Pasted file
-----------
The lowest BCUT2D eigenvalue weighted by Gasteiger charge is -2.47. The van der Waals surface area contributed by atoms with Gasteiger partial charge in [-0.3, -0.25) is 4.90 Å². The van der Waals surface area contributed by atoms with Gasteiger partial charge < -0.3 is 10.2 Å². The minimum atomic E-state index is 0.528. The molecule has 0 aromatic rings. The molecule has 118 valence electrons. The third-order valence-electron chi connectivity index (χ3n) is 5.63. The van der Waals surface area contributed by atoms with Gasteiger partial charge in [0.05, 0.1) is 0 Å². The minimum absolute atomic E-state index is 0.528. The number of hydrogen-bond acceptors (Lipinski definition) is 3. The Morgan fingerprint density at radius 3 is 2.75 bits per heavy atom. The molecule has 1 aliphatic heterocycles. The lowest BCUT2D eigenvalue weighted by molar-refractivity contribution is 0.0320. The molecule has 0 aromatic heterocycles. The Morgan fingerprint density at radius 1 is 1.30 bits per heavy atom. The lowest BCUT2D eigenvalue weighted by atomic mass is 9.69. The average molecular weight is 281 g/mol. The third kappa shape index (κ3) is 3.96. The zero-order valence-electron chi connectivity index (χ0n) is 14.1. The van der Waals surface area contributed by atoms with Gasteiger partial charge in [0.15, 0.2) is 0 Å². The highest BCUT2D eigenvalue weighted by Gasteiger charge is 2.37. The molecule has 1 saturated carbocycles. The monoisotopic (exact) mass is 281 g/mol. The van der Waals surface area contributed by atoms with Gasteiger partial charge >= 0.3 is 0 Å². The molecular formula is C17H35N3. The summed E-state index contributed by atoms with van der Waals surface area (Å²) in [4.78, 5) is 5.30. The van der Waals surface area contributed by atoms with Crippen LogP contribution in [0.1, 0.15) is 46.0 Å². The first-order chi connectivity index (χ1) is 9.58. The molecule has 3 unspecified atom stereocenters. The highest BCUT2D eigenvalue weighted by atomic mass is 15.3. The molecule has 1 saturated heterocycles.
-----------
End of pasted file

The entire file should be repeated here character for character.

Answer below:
The lowest BCUT2D eigenvalue weighted by Gasteiger charge is -2.47. The van der Waals surface area contributed by atoms with Gasteiger partial charge in [-0.3, -0.25) is 4.90 Å². The van der Waals surface area contributed by atoms with Gasteiger partial charge < -0.3 is 10.2 Å². The minimum atomic E-state index is 0.528. The molecule has 0 aromatic rings. The molecule has 118 valence electrons. The third-order valence-electron chi connectivity index (χ3n) is 5.63. The van der Waals surface area contributed by atoms with Gasteiger partial charge in [0.05, 0.1) is 0 Å². The minimum absolute atomic E-state index is 0.528. The number of hydrogen-bond acceptors (Lipinski definition) is 3. The Morgan fingerprint density at radius 3 is 2.75 bits per heavy atom. The molecule has 1 aliphatic heterocycles. The lowest BCUT2D eigenvalue weighted by molar-refractivity contribution is 0.0320. The molecule has 0 aromatic heterocycles. The Morgan fingerprint density at radius 1 is 1.30 bits per heavy atom. The lowest BCUT2D eigenvalue weighted by atomic mass is 9.69. The average molecular weight is 281 g/mol. The third kappa shape index (κ3) is 3.96. The zero-order valence-electron chi connectivity index (χ0n) is 14.1. The van der Waals surface area contributed by atoms with Gasteiger partial charge in [0.15, 0.2) is 0 Å². The highest BCUT2D eigenvalue weighted by Gasteiger charge is 2.37. The molecule has 1 saturated carbocycles. The monoisotopic (exact) mass is 281 g/mol. The van der Waals surface area contributed by atoms with Gasteiger partial charge >= 0.3 is 0 Å². The molecular formula is C17H35N3. The summed E-state index contributed by atoms with van der Waals surface area (Å²) in [4.78, 5) is 5.30. The van der Waals surface area contributed by atoms with Crippen LogP contribution in [0.1, 0.15) is 46.0 Å². The first-order chi connectivity index (χ1) is 9.58. The molecule has 3 unspecified atom stereocenters. The highest BCUT2D eigenvalue weighted by atomic mass is 15.3. The molecule has 1 saturated heterocycles.